- Helen Meilleur (Author)
A Pour of Rain: Stories from a West Coast Fort. Raincoast Books (purchase at Amazon.ca)
- Charles G. D. Roberts (Author)
Kindred of the Wild. Exile Editions (purchase at Amazon.ca)
Reviewed by Paul Stuewe
Stephen Hume’s foreword to A Pour of Rain describes it as "a document of great importance to British Columbians" that offers "a unique portrait of the origins of this province." Helen Meilleur ’s narrative style intersperses discursive autobiographical reminiscence with evocations of the relevant historical contexts, and if A Pour of Rain is indeed "a unique portrait"—although the phrase probably reflects its editor’s enthusiasm rather than a conclusion derived from comparison with the thousands of similar volumes it is also a randomly organized and disturbingly colonialist text that would not be granted canonical status by many British Columbians.
The question of organization arises not so much because of the leaps and gaps between Meilleur ’s remembrances this is, after all, her life, and she can choose to narrate it any way she likes but because of the historical material that she brings in as background to her stories and anecdotes. Since this material is as jumbled and achronological as her reminiscences, and there are no reader friendly accessories such as a timeline or other editorial apparatus, A Pour of Rain does not provide anything resembling a coherent account of British Columbia’s "origins." Although readers who already possess the necessary historical framework will be able to place Meilleur’s recollections within the larger context of the province’s development, anyone lacking such a background will find it very difficult to organize the book’s content into a coherent narrative.
A more problematic aspect of the author’s treatment of origins is her attitude toward British Columbia’s Native Peoples. The latter are represented as only marginally human savages whose culture consists of "the tyranny of the medicine man, the terrors of witchcraft, the inexorable class system, slavery and retaliatory killings." Meilleur cites these practices in justifying the removal of Native children from their homes in order to place them in residential schools where they will be assimilated into the white world. Noting the regimented behaviour and uniformly respectable dress of a group of such schoolchildren, Meilleur observes that "most of them appeared to be happy in their lives," a judgement that subsequent events have cruelly refuted. Her constant disparagement of Native cultures makes A Pour of Rain more of a denial than a celebration of British Columbia’s origins. Although students of social history will find useful source material in this volume, its lack of organization and pervasive racist discourse make it inappropriate for other than specialist use.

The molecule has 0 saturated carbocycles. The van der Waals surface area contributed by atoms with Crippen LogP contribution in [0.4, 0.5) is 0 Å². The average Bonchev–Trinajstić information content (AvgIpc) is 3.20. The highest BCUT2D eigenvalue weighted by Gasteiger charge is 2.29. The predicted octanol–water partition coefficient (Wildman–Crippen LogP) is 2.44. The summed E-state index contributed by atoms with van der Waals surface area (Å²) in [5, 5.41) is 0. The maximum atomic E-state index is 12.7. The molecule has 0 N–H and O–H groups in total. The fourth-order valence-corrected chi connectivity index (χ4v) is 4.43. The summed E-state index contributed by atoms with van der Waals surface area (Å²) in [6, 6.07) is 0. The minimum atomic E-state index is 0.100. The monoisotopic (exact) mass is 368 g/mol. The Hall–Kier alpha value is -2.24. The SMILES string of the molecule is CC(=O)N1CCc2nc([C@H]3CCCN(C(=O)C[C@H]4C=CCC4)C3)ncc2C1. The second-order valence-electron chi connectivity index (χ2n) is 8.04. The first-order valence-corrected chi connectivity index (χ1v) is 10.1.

Kindred of the Wild reprints a 1902 collection of Charles G.D. Roberts’s animal tales minus "The King of the Mamozekel," and with the addition of "The Gauntlet of Fire" from More Kindred of the Wild (1911). Editor Sean Virgo justifies this on the grounds that the omitted story has been frequently anthologized, a true but irrelevant consideration for those of us who see some merit in preserving the circumstances of a text’s original appearance. We are not so blessed with in print editions of Roberts’s work that we can afford to dismiss a mildly tainted one, however, especially since this is a representative offering of the often melodramatic but nonetheless consistently engrossing narratives that captivated period readers.